In terms of our quantitative examination, we computed grip aperture size and associated JNDs at the absolute time of peak GAA, peak GAV, and PGA. This approach avoids the potential pitfalls associated with time normalizing trajectories with different grasping times and therefore provides a basis for determining whether the absolute rate and speed of aperture opening influenced JND/object size scaling. Concerning the early kinematic markers, grip aperture values at the time of peak GAA and peak GAV produced main effects for grasping time condition, Fs(1, 14) = 4.66 and 5.57, respectively, for peak GAA and peak GAV, ps < 0.05, and object size, Fs(3, 42) = 5.25 and 45.48, respectively, for peak GAA and peak GAV, ps < 0.01. The middle panels of Figure 3 show that grip aperture values at the time of peak GAA and peak GAV were larger in the 400 as compared to 800 ms condition, and in both conditions grip aperture increased linearly with increasing object size [only linear effects significant: Fs(1, 14) = 10.15 and 93.65, respectively, for peak GAA and peak GAV, ps < 0.01]. Results for JNDs at the time of peak GAA and peak GAV produced significant main effects for object size, Fs(3, 42) = 4.02 and 8.11, respectively, for peak GAA and peak GAV, ps < 0.001, such that values increased linearly with increasing object size [only linear effects significant: Fs(1, 14) = 4.48 and 13.28, respectively, for peak GAA and peak GAV, ps < 0.05]. Notably, however, both peak GAA and peak GAV demonstrated null grasping time condition by object size interactions (F < 1.2). As such, the scaling of JNDs to object size did not vary across the 400 and 800 ms conditions. Concerning our later occurring kinematic marker, results for PGA indicated main effects for grasping time condition, Fs(1, 14) = 7.07, ps < 0.02, and object size, Fs(3, 42) = 326.71, ps < 0.001. Figure 3 (see middle right panel) shows that PGA in the 400 ms condition was larger than the 800 ms condition, and in both conditions PGA increased linearly as a function of increasing object size [only linear effect significant: Fs(1, 14) = 419.13, ps < 0.001]. In terms of the JNDs at PGA, no significant main effects or interactions were observed (F < 1) (see Figure 3).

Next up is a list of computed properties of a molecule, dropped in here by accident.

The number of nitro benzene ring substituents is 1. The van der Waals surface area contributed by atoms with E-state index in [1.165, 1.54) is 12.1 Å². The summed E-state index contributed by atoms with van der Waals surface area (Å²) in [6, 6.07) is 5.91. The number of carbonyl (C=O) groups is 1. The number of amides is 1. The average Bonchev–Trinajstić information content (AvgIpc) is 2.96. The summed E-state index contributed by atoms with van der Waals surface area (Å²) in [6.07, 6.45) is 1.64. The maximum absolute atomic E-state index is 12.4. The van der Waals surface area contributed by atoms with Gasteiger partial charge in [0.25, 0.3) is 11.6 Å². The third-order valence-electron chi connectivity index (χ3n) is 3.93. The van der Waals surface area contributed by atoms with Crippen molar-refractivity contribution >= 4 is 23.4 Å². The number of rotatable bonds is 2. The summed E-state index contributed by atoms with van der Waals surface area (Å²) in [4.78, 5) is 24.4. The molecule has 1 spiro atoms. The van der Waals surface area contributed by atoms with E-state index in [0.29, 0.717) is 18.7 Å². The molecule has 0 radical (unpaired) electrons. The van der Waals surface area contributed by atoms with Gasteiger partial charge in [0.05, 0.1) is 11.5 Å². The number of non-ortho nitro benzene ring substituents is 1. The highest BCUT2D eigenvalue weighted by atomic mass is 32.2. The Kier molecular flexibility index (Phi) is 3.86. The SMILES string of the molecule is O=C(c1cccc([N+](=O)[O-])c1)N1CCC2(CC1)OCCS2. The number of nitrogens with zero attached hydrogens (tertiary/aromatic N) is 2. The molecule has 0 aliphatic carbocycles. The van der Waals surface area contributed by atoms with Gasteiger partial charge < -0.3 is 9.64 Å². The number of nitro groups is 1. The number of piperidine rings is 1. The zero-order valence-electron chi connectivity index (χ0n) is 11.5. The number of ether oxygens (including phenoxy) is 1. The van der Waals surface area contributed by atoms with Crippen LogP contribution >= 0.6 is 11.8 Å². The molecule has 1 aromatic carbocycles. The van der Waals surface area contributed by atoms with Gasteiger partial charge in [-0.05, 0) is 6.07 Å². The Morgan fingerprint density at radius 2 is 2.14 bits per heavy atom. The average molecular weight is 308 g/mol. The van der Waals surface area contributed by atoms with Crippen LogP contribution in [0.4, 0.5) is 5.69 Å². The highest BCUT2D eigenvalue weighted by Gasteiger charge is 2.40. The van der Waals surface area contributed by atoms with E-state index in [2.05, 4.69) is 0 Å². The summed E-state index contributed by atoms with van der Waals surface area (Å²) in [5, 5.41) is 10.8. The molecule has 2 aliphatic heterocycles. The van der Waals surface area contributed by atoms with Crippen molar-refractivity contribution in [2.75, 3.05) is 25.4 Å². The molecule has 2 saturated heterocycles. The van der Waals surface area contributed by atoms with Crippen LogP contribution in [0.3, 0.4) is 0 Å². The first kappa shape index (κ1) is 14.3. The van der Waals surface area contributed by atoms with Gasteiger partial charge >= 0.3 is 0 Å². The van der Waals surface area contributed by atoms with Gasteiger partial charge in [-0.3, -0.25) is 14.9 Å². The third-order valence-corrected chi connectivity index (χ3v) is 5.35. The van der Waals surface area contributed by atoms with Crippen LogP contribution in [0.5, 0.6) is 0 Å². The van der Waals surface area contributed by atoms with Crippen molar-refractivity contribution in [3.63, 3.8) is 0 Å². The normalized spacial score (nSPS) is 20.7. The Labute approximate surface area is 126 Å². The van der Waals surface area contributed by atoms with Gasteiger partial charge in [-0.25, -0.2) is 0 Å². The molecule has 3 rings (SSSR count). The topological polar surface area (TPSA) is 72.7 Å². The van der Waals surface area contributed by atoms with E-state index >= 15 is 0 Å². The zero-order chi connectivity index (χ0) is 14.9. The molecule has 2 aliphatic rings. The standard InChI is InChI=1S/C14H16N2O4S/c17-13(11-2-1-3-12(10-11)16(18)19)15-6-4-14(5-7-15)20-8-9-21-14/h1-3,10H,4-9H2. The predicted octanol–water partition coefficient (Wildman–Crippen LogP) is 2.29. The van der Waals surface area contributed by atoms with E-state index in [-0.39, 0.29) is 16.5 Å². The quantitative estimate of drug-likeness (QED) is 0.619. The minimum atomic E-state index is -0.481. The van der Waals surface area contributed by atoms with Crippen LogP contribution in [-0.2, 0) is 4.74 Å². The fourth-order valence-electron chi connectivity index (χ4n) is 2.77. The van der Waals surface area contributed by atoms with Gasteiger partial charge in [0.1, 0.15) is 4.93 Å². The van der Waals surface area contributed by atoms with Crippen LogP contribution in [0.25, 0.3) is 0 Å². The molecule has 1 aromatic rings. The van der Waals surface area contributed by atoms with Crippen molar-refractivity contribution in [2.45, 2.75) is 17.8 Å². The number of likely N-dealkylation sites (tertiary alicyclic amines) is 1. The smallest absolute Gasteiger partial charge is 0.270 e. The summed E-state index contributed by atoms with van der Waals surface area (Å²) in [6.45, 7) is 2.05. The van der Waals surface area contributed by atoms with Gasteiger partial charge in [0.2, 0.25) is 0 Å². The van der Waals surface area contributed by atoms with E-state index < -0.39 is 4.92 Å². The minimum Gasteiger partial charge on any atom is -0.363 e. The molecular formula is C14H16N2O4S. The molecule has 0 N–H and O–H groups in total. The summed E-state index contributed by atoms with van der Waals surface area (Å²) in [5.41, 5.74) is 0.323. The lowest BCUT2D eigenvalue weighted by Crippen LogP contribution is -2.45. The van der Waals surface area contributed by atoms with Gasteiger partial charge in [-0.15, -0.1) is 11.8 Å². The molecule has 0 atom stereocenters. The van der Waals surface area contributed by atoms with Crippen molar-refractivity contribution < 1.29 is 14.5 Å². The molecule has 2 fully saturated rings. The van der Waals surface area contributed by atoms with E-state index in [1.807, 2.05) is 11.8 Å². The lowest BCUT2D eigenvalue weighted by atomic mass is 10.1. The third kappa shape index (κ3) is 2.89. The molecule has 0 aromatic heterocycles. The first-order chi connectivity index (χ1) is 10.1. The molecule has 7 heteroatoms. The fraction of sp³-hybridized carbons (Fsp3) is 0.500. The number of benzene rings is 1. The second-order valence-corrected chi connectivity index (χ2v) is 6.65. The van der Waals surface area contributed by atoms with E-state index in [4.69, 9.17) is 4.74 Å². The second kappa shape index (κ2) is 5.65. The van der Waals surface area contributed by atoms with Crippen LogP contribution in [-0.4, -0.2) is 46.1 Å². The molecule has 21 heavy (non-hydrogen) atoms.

The present study examined whether the time-dependent scaling of JNDs to object size reflects the use of distinct visual metrics or the stochastic properties of impulse-variability in aperture shaping. To that end, we manipulated the rate and speed of aperture shaping by having participants grasp differently sized objects—at a common location—in grasping time criteria of 400 and 800 ms.
Grasping Time Influences Early and Late Aperture Kinematics